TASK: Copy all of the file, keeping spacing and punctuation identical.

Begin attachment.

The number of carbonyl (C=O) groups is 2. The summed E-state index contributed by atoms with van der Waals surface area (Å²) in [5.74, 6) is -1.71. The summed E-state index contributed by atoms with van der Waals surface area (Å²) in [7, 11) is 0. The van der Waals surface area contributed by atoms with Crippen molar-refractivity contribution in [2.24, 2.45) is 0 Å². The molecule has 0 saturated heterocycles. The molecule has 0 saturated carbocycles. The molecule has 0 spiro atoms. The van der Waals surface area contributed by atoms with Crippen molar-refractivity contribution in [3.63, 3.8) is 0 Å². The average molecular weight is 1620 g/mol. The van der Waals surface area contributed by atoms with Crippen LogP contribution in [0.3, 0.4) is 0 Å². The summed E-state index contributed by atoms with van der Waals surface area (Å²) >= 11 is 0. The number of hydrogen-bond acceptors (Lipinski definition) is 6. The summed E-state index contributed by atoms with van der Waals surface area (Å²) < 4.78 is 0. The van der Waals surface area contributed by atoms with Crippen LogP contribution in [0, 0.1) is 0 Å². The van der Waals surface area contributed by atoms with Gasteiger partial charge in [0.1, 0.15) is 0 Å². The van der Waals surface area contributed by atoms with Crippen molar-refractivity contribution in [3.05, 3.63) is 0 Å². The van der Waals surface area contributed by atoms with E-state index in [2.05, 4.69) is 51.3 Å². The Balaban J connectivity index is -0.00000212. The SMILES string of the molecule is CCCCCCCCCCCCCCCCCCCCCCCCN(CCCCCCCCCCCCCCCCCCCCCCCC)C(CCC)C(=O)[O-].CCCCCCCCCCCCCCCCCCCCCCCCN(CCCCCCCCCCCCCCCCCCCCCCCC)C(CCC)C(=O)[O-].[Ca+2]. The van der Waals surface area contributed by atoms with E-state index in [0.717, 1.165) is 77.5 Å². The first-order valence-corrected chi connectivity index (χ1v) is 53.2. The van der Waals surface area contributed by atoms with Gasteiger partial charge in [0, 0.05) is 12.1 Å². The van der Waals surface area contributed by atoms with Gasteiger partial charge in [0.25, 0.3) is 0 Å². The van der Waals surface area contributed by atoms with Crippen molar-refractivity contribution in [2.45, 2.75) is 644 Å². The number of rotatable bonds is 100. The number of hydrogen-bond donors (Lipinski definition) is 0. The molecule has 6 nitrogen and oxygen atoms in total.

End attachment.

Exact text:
The number of carbonyl (C=O) groups is 2. The summed E-state index contributed by atoms with van der Waals surface area (Å²) in [5.74, 6) is -1.71. The summed E-state index contributed by atoms with van der Waals surface area (Å²) in [7, 11) is 0. The van der Waals surface area contributed by atoms with Crippen molar-refractivity contribution in [2.24, 2.45) is 0 Å². The molecule has 0 saturated heterocycles. The molecule has 0 saturated carbocycles. The molecule has 0 spiro atoms. The van der Waals surface area contributed by atoms with Crippen molar-refractivity contribution in [3.63, 3.8) is 0 Å². The average molecular weight is 1620 g/mol. The van der Waals surface area contributed by atoms with Crippen LogP contribution in [0.3, 0.4) is 0 Å². The summed E-state index contributed by atoms with van der Waals surface area (Å²) >= 11 is 0. The number of hydrogen-bond acceptors (Lipinski definition) is 6. The summed E-state index contributed by atoms with van der Waals surface area (Å²) < 4.78 is 0. The van der Waals surface area contributed by atoms with Crippen LogP contribution in [0, 0.1) is 0 Å². The van der Waals surface area contributed by atoms with Gasteiger partial charge in [0.1, 0.15) is 0 Å². The van der Waals surface area contributed by atoms with Crippen molar-refractivity contribution in [3.05, 3.63) is 0 Å². The van der Waals surface area contributed by atoms with E-state index in [2.05, 4.69) is 51.3 Å². The Balaban J connectivity index is -0.00000212. The SMILES string of the molecule is CCCCCCCCCCCCCCCCCCCCCCCCN(CCCCCCCCCCCCCCCCCCCCCCCC)C(CCC)C(=O)[O-].CCCCCCCCCCCCCCCCCCCCCCCCN(CCCCCCCCCCCCCCCCCCCCCCCC)C(CCC)C(=O)[O-].[Ca+2]. The van der Waals surface area contributed by atoms with E-state index in [0.717, 1.165) is 77.5 Å². The first-order valence-corrected chi connectivity index (χ1v) is 53.2. The van der Waals surface area contributed by atoms with Gasteiger partial charge in [0, 0.05) is 12.1 Å². The van der Waals surface area contributed by atoms with Gasteiger partial charge in [0.25, 0.3) is 0 Å². The van der Waals surface area contributed by atoms with Crippen molar-refractivity contribution in [2.45, 2.75) is 644 Å². The number of rotatable bonds is 100. The number of hydrogen-bond donors (Lipinski definition) is 0. The molecule has 6 nitrogen and oxygen atoms in total.